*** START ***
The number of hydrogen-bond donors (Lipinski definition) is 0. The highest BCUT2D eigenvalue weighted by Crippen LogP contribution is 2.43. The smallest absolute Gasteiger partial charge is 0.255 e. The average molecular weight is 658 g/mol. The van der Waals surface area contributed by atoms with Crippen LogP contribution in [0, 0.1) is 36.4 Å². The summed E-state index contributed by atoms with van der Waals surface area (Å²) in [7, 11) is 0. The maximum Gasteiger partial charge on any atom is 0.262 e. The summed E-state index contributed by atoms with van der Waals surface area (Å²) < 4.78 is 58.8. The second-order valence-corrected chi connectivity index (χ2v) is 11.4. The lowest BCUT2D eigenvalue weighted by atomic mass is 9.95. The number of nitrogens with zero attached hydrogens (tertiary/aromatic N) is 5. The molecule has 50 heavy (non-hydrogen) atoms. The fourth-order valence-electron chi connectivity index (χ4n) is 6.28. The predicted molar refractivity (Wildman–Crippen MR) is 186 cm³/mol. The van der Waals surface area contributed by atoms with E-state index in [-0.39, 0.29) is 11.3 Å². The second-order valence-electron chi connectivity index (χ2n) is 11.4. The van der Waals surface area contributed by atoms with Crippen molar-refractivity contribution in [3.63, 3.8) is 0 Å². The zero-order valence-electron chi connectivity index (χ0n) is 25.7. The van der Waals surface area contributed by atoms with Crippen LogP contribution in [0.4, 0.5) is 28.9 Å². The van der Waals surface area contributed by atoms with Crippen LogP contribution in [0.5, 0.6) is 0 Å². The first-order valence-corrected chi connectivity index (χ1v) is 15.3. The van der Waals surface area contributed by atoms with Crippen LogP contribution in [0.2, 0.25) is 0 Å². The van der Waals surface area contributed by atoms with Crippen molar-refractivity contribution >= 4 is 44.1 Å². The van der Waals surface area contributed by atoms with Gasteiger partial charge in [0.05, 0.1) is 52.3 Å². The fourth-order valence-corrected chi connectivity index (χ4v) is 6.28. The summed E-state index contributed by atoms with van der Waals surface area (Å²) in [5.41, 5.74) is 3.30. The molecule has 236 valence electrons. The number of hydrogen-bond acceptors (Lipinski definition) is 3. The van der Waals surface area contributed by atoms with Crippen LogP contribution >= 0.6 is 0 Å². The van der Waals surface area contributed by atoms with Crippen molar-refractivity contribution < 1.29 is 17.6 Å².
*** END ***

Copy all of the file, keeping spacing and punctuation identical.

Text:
The number of hydrogen-bond donors (Lipinski definition) is 0. The highest BCUT2D eigenvalue weighted by Crippen LogP contribution is 2.43. The smallest absolute Gasteiger partial charge is 0.255 e. The average molecular weight is 658 g/mol. The van der Waals surface area contributed by atoms with Crippen LogP contribution in [0, 0.1) is 36.4 Å². The summed E-state index contributed by atoms with van der Waals surface area (Å²) in [7, 11) is 0. The maximum Gasteiger partial charge on any atom is 0.262 e. The summed E-state index contributed by atoms with van der Waals surface area (Å²) < 4.78 is 58.8. The second-order valence-corrected chi connectivity index (χ2v) is 11.4. The lowest BCUT2D eigenvalue weighted by atomic mass is 9.95. The number of nitrogens with zero attached hydrogens (tertiary/aromatic N) is 5. The molecule has 50 heavy (non-hydrogen) atoms. The fourth-order valence-electron chi connectivity index (χ4n) is 6.28. The predicted molar refractivity (Wildman–Crippen MR) is 186 cm³/mol. The van der Waals surface area contributed by atoms with E-state index in [-0.39, 0.29) is 11.3 Å². The second-order valence-electron chi connectivity index (χ2n) is 11.4. The van der Waals surface area contributed by atoms with Crippen molar-refractivity contribution in [3.63, 3.8) is 0 Å². The zero-order valence-electron chi connectivity index (χ0n) is 25.7. The van der Waals surface area contributed by atoms with Crippen LogP contribution in [0.4, 0.5) is 28.9 Å². The van der Waals surface area contributed by atoms with Crippen LogP contribution in [0.5, 0.6) is 0 Å². The first-order valence-corrected chi connectivity index (χ1v) is 15.3. The van der Waals surface area contributed by atoms with Crippen LogP contribution in [0.2, 0.25) is 0 Å². The van der Waals surface area contributed by atoms with Crippen molar-refractivity contribution >= 4 is 44.1 Å². The van der Waals surface area contributed by atoms with Gasteiger partial charge in [0.05, 0.1) is 52.3 Å². The fourth-order valence-corrected chi connectivity index (χ4v) is 6.28. The summed E-state index contributed by atoms with van der Waals surface area (Å²) in [5.41, 5.74) is 3.30. The molecule has 236 valence electrons. The number of hydrogen-bond acceptors (Lipinski definition) is 3. The van der Waals surface area contributed by atoms with Crippen LogP contribution >= 0.6 is 0 Å². The van der Waals surface area contributed by atoms with Crippen molar-refractivity contribution < 1.29 is 17.6 Å².